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Poems to print

Last Updated : 03 August 2023, 01:30 IST
Last Updated : 03 August 2023, 01:30 IST

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A book by S R Vijay Shankar.
A book by S R Vijay Shankar.
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A book by Raghavendra Rao. 
A book by Raghavendra Rao. 
Registrar of Christ (Deemed-to-be) University Anil Joseph Pinto, critic K Marulasiddhappa (centre) and Prof Baraguru Ramachandrappa at the Kannada Sangha's golden jubilee celebration.
Registrar of Christ (Deemed-to-be) University Anil Joseph Pinto, critic K Marulasiddhappa (centre) and Prof Baraguru Ramachandrappa at the Kannada Sangha's golden jubilee celebration.
A book stall put up at the Kannada Sangha's launch of 'Aakhyana', a short story collection, in 2015.
A book stall put up at the Kannada Sangha's launch of 'Aakhyana', a short story collection, in 2015.

When Kavitha Rai was a second-year MA student in Mangaluru, her poem was introduced as a text at Bangalore University. “My poem, ‘Ole’, was being studied by people in Bengaluru, while I myself was still just a student,” she says.

Kavitha, now a well-known Kannada writer, credits her success in large part to the efforts of a rich community of litterateurs. One of the first groups among them, she points out, was the Christ College Kannada Sangha. The Sangha published Kavitha’s poetry collection, which included ‘Ole’, in 1999.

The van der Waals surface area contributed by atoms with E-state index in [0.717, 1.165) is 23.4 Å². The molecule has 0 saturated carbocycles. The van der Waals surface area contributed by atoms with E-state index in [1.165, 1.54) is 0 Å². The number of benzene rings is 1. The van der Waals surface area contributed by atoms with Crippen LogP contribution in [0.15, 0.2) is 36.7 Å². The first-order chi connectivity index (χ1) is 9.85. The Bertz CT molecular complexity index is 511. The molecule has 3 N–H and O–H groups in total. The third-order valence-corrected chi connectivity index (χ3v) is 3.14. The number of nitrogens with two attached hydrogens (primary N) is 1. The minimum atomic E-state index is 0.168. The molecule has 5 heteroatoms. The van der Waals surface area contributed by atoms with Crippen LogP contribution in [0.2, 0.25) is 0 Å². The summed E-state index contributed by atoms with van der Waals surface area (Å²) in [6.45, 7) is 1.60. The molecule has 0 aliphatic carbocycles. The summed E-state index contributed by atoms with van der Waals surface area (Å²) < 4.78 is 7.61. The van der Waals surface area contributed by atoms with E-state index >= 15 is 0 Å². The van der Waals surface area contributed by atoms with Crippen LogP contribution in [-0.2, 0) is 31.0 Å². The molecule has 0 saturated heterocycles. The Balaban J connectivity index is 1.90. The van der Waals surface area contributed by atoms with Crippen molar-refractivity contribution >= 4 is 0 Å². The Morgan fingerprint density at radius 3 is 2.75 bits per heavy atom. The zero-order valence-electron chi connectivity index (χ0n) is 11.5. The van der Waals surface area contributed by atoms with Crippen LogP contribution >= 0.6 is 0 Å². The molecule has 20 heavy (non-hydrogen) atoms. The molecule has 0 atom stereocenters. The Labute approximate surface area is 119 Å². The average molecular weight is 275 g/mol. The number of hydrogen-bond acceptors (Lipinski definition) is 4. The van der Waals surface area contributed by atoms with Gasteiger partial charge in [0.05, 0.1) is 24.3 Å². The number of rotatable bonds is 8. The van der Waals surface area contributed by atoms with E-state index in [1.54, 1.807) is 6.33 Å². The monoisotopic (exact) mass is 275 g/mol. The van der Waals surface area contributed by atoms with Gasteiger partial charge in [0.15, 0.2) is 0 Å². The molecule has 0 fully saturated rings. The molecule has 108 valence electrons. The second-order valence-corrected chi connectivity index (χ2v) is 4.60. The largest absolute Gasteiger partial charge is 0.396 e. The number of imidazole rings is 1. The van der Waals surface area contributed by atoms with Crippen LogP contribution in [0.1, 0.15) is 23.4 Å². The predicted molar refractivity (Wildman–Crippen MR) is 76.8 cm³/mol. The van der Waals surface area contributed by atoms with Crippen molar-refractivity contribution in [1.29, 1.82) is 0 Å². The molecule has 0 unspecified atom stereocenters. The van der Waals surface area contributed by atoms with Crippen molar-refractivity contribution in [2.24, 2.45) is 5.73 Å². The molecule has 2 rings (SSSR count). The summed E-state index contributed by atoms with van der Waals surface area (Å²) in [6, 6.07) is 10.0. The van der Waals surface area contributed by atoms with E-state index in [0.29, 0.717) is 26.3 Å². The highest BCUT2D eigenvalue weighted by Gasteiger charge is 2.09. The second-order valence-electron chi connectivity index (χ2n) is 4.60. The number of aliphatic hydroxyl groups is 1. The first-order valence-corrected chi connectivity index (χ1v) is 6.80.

Scores of writers and poets across Karnataka have found encouragement and recognition of their work through the Kannada Sangha. Established in 1972, the group has been identifying and publishing young authors across the state for five decades now.

“We conduct two competitions annually — a poetry competition and a short story competition,” says Rathi M T, associate professor in the Kannada department and coordinator of the Kannada Sangha at Christ (Deemed-to-be) University, Bengaluru.

The poetry competition began in 1982, to honour the memory of renowned Kannada poet D R Bendre.

Every year, hundreds of students — aspiring writers and literature enthusiasts — send in their entries. “We send out entry forms by post to colleges across the state every July, enlisting the requirements,” says Rathi. Out of around 300 submissions, 20 are shortlisted as winners, and the poems are subsequently published in a collection.

After receiving the entries, a jury composed of poets and writers reviews the submissions. “To ensure fairness, we code the poems, and present them to the jury as anonymous submissions. Once the winners have been selected, we decode the entries and contact the authors,” explains Rathi.

The winners are felicitated by the Kannada Sangha at a ceremony on January 31, D R Bendre’s birth anniversary, at the institution in Bengaluru.

“I remember there was a full-day workshop before the ceremony, we learnt about the various opportunities available, for writing and publication. We were also introduced to the literary groups in Karnataka, and communities of great writers,” says Praveena Polisa Patila, who was a PhD student when his short stories and a poem were shortlisted and were published for three consecutive years, between 2016 and 2018.